Georgie, struggling right now to read anyone’s fortune, still manages to catch a glimpse of a dangerous time ahead for Jerry and Tammy, but by the time she gets word to them it’s all too late. Jerry has disappeared, communication has broken down, and his fate is in the hands of a couple of gypsy fortune-tellers: his great-grandma Rosa and his sister Georgie.
The Crystal Ball Investigation Team sets off in hot pursuit, armed with a crystal ball that appears to go to sleep when it feels like it and only a vague sense of where Georgie’s missing brother might be.
They just need Jerry to stay alive until they find him…
Georgie sat with her chin resting on her hand, frowning at her crystal ball. She should have been a hacker instead of a fortuneteller. Hackers could dig deep and find out people’s deepest, darkest secrets with much more certainty than staring into a stupid crystal ball.
Being a wizard could work, too. Schazam, wave a wand, and demand answers from… well, somebody. Or maybe to have messages from beyond arrive via owl post, like Harry Potter.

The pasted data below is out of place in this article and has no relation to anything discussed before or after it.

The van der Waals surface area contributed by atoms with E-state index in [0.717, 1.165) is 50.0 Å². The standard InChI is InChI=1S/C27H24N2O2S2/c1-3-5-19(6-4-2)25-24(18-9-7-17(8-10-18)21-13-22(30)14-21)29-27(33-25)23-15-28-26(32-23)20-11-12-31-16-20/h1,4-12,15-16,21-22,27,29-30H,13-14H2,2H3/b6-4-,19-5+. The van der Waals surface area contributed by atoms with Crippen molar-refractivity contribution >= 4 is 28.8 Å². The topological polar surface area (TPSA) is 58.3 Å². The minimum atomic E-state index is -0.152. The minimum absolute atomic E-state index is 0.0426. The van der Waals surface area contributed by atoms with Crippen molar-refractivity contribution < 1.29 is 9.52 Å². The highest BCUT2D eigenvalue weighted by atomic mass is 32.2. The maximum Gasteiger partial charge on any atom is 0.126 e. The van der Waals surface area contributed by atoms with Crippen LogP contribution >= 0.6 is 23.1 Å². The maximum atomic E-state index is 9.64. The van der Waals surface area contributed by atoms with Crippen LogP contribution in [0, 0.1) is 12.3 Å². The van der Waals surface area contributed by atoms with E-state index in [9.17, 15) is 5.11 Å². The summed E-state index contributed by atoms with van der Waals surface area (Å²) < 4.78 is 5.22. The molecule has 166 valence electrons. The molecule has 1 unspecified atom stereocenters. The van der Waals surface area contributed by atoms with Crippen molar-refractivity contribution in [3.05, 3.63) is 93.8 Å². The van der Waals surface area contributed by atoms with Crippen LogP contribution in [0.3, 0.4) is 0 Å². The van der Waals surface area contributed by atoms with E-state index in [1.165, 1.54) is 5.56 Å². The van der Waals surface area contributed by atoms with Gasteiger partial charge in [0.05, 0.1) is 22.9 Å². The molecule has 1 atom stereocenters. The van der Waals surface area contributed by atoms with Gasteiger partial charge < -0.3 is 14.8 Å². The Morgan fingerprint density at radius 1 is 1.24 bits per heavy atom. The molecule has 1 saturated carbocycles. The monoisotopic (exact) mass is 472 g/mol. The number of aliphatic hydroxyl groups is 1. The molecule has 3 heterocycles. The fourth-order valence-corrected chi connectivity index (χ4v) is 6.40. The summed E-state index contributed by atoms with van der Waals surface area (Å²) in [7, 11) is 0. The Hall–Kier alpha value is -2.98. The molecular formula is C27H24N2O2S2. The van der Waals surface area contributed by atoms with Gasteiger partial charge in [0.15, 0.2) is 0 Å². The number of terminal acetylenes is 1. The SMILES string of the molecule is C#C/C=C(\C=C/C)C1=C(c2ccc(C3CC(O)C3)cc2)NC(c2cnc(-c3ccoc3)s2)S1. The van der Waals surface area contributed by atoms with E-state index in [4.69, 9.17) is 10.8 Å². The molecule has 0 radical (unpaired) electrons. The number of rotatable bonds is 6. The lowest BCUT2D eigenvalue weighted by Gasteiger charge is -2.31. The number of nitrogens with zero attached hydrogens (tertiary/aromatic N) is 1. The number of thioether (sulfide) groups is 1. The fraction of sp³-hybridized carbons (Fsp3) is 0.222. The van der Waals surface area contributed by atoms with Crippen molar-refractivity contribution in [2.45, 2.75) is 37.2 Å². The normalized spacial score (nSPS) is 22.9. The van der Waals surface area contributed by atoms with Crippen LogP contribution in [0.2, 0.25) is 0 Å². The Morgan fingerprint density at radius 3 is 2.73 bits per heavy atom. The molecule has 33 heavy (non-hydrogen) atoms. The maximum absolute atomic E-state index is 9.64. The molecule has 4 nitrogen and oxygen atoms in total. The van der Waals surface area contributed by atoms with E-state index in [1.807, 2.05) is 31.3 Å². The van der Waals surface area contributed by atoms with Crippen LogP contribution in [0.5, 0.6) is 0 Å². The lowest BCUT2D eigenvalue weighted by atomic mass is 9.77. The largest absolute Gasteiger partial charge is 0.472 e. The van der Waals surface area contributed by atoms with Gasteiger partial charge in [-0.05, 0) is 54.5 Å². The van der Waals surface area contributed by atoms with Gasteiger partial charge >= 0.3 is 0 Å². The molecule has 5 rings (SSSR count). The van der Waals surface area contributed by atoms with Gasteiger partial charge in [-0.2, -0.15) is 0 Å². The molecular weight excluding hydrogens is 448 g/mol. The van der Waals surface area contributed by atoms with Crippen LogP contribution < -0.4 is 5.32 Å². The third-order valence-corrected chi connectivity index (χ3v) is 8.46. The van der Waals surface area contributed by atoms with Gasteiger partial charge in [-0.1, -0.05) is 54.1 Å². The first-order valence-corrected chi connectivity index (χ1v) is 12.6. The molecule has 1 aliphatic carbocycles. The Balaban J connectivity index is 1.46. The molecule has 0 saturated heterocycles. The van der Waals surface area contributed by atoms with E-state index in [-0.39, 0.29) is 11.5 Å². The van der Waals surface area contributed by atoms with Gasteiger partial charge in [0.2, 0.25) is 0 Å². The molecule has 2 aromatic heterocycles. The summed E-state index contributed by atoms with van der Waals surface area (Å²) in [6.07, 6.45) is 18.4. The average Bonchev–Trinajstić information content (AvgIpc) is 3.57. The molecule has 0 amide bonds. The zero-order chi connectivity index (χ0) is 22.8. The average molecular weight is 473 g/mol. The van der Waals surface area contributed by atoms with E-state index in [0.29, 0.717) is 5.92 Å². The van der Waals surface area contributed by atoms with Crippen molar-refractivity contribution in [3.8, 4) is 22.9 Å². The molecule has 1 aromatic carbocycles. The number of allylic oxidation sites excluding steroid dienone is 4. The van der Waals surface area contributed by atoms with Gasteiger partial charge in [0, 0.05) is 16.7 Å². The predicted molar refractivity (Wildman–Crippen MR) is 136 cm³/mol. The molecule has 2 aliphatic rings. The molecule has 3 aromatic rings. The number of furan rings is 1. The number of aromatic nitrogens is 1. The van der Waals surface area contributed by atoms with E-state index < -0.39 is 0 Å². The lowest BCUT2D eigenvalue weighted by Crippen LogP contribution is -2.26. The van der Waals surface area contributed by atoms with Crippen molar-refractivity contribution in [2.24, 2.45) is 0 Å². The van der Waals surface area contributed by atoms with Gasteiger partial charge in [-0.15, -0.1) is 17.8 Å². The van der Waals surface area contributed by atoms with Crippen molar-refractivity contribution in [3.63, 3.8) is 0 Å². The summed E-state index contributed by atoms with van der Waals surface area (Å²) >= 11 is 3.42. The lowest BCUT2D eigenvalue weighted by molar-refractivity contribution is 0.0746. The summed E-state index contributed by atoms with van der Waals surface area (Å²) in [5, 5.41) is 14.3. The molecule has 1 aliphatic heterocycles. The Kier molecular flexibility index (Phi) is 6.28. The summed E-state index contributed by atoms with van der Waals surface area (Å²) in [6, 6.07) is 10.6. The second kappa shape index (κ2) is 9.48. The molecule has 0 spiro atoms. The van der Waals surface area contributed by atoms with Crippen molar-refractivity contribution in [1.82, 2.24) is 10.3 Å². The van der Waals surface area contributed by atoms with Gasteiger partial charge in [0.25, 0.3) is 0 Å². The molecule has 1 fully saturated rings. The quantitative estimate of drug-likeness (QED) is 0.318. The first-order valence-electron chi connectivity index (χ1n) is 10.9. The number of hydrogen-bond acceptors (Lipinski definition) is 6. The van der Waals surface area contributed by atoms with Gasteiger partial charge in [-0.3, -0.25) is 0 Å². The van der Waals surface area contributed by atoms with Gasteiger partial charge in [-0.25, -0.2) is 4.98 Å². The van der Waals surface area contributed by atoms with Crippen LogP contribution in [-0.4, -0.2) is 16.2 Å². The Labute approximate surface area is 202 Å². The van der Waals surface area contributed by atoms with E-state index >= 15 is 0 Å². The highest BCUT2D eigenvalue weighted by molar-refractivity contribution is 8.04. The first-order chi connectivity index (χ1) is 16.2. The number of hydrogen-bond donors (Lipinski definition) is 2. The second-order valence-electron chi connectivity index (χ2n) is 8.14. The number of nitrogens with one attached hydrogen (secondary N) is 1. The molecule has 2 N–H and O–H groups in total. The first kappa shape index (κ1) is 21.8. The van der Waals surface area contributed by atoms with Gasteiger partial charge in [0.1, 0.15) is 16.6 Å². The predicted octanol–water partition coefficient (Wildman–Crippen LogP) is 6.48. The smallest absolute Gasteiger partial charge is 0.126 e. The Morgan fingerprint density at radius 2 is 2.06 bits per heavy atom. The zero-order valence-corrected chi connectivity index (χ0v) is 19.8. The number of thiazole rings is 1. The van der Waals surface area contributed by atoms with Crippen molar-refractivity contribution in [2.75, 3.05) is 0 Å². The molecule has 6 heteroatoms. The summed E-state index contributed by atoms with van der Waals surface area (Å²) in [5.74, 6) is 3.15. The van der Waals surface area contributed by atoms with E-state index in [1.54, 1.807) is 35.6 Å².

“Will I marry and have children?”;“Give me a second, an owl will be along any second now with the answer.”
She reached over and smoothed a hand over the gleaming surface of the crystal ball, and then gave it a light tap. “Come
. What’s going on with you?”
For two weeks now, her crystal ball had been acting up—if that was the right term to use with something that didn’t plug in to a wall. Her customers still seemed entertained enough – but there was some kind of serious blockage in the channel.
Did you even
it a channel?
Georgie groaned and banged her head gently on the table. She was such a know-nothing. A couple of months of success had made her over-confident, that was the problem. She had expected her understanding of all this to grow, and instead she had gone backwards. So much for being an eighth generation gypsy who had supposedly inherited the Sight.
What had happened to the strange drifting white mist that had scared her to death the first time she used the crystal ball? It was gone.
She needed it; it had always presaged some sort of insight.
Light footsteps sounded on the steps outside her caravan, and Layla’s cheerful voice called, “Georgie?” before she appeared in the doorway.
“Hi,” Georgie said without enthusiasm.
Layla took in the situation at a glance. “It’s still not working, huh?”